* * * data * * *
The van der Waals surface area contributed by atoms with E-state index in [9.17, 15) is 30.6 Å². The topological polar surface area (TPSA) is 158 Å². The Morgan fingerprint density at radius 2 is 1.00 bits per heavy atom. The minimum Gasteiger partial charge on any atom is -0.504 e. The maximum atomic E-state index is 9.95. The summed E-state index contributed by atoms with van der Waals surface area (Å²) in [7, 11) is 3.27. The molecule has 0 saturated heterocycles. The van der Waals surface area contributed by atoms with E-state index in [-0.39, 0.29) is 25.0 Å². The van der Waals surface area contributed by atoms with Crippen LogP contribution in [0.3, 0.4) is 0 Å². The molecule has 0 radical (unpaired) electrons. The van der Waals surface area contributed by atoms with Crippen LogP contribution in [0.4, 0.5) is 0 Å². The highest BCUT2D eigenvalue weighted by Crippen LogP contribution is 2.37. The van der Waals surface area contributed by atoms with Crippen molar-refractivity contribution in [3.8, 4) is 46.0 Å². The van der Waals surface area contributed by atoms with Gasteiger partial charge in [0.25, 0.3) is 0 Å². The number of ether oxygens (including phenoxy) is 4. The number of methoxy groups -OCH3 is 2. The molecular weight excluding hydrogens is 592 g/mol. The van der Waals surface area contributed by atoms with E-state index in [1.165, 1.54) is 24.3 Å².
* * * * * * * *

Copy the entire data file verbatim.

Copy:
The van der Waals surface area contributed by atoms with E-state index in [9.17, 15) is 30.6 Å². The topological polar surface area (TPSA) is 158 Å². The Morgan fingerprint density at radius 2 is 1.00 bits per heavy atom. The minimum Gasteiger partial charge on any atom is -0.504 e. The maximum atomic E-state index is 9.95. The summed E-state index contributed by atoms with van der Waals surface area (Å²) in [7, 11) is 3.27. The molecule has 0 saturated heterocycles. The van der Waals surface area contributed by atoms with E-state index in [-0.39, 0.29) is 25.0 Å². The van der Waals surface area contributed by atoms with Crippen LogP contribution in [0.3, 0.4) is 0 Å². The molecule has 0 radical (unpaired) electrons. The van der Waals surface area contributed by atoms with Crippen LogP contribution in [0.4, 0.5) is 0 Å². The highest BCUT2D eigenvalue weighted by Crippen LogP contribution is 2.37. The van der Waals surface area contributed by atoms with Crippen molar-refractivity contribution in [3.8, 4) is 46.0 Å². The van der Waals surface area contributed by atoms with Gasteiger partial charge in [0.25, 0.3) is 0 Å². The number of ether oxygens (including phenoxy) is 4. The number of methoxy groups -OCH3 is 2. The molecular weight excluding hydrogens is 592 g/mol. The van der Waals surface area contributed by atoms with E-state index in [1.165, 1.54) is 24.3 Å².